19. This album was so dark and raw ...... It was my favorite album over ready to Die over Illmatic ......
    This was a definite classic , if you didn't live in the times when this came out , you wouldn't get it.
    Give me two mc's who go back and forth better than tek and Steele ........
    In the 90's this was a certified 4 and a half MIC's

  20. shinin next shit was a great tune... the outro, tears..

  21. Tile GroutJuly 06, 2011

    This album is so dark, so heavy. If Black Sabbath were from that era (and recorded hiphop) this is the album they would make.

  22. "Dah Shinin" is a classic album, man, come on now. Some of ya'll got that bad taste in hip hop music or what?? "Sound Bwoy" (re-edit vocal version) with the video was super ill! You clowns are sleeping, man, for real. Big Bad 18th Street Gang, E'z up!

  23. I know you recommended a purchase here, Max.

    But if this album is anything less than a classic for you or anyone else, you're all on crack.

    I just cannot see how you could hate a track like Sound Bwoy Bureill and proclaim a snoozefest like Timz N Hood Check a "good, dark-as-shit first impression."

    This is easily my favourite BCC album. Most of the tracks on here are FUCKING AWESOME.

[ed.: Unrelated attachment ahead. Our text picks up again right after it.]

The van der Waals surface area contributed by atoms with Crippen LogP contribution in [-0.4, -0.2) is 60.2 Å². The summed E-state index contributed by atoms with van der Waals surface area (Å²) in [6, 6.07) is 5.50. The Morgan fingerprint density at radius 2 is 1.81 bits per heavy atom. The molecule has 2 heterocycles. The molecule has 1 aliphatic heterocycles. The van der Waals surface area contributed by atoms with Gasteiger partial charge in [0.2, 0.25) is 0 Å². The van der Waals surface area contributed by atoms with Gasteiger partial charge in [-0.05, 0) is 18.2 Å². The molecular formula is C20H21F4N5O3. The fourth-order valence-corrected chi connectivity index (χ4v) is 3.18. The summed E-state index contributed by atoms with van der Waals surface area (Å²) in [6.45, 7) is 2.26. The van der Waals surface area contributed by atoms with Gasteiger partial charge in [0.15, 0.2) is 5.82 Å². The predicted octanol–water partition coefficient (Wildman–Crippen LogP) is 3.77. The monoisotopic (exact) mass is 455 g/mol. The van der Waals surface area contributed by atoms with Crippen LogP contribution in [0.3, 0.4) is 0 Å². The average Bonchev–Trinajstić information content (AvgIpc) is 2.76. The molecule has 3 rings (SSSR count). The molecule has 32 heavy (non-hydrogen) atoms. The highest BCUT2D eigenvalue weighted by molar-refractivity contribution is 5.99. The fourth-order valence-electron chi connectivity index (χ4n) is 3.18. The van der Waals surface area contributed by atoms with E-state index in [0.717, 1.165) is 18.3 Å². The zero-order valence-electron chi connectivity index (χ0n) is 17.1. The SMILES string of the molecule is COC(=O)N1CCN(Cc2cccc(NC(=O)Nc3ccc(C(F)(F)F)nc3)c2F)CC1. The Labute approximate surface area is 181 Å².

24. Shinin'...Next Shit is a classic take on the paranoia that comes with the usual tough street mentality.

    Stand Strong & Wrekonize are very fitting life lesson tracks disguised as street anthems, mixed in with some typical weed love. Definitely standouts.

    Wipe Ya Mouf is the lone letdown

  25. Dude.

    The only letdown on this album is Wipe Ya Mouf, and even then the beat standed out...

    As far as the rest, nothing less than mature introspection, welded with vivid imagery and thrown in with the impressively in-form Beatminerz production in an alloy of damn fine hip-hop.

    You recommended a purchase, big deal. But if THIS doesn't hold up, I don't know what will.

    A MUST-HAVE CLASSIC if I ever heard one.

  26. Hey Max, I can't believe no-one's said this yet (5 years after the review!) so I'll step up to the plate. "Da Rockness Monsta's hook is effective enough, but his presence reminds me of Operation Lockdown, the Heltah Skeltah debut disc that is much more accessible to newbies than Dah Shinin' would be." Yo, that Heltah Skeltah disc you were on about is Nocturnal not Operation Lockdown, OL is simply the last song on Nocturnal. Thought you'd appreciate the correction. Oh, and good post even if I strongly disagree about your stance on whether this album is a classic or not

    1. You're right. Given the nature of the Interweb, I also can't believe that nobody's mentioned this until now. It's since been corrected. Thanks for bringing it to my attention.